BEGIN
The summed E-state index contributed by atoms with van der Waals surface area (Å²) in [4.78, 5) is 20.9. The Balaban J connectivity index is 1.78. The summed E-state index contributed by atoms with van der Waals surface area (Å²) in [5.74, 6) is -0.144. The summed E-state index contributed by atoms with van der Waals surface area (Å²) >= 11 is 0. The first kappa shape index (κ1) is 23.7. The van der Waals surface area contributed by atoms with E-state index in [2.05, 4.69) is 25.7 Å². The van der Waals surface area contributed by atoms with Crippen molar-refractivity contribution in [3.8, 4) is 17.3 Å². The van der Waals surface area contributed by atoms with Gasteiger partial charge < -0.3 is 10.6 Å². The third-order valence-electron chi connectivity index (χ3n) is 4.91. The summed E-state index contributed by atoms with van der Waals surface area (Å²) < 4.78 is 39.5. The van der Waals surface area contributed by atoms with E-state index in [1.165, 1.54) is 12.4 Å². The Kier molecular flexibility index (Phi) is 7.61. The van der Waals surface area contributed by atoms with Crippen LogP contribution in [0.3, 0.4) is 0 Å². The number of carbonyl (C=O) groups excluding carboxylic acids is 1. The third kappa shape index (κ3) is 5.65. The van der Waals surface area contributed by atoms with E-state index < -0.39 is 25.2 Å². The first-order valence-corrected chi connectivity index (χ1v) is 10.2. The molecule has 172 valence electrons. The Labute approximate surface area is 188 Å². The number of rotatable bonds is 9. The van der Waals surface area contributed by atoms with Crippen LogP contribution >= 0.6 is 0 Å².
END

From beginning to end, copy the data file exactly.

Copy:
The summed E-state index contributed by atoms with van der Waals surface area (Å²) in [4.78, 5) is 20.9. The Balaban J connectivity index is 1.78. The summed E-state index contributed by atoms with van der Waals surface area (Å²) in [5.74, 6) is -0.144. The summed E-state index contributed by atoms with van der Waals surface area (Å²) >= 11 is 0. The first kappa shape index (κ1) is 23.7. The van der Waals surface area contributed by atoms with E-state index in [2.05, 4.69) is 25.7 Å². The van der Waals surface area contributed by atoms with Crippen molar-refractivity contribution in [3.8, 4) is 17.3 Å². The van der Waals surface area contributed by atoms with Gasteiger partial charge < -0.3 is 10.6 Å². The third-order valence-electron chi connectivity index (χ3n) is 4.91. The summed E-state index contributed by atoms with van der Waals surface area (Å²) < 4.78 is 39.5. The van der Waals surface area contributed by atoms with E-state index in [1.165, 1.54) is 12.4 Å². The Kier molecular flexibility index (Phi) is 7.61. The van der Waals surface area contributed by atoms with Crippen LogP contribution in [0.3, 0.4) is 0 Å². The number of carbonyl (C=O) groups excluding carboxylic acids is 1. The third kappa shape index (κ3) is 5.65. The van der Waals surface area contributed by atoms with E-state index < -0.39 is 25.2 Å². The first-order valence-corrected chi connectivity index (χ1v) is 10.2. The molecule has 172 valence electrons. The Labute approximate surface area is 188 Å². The number of rotatable bonds is 9. The van der Waals surface area contributed by atoms with Crippen LogP contribution >= 0.6 is 0 Å².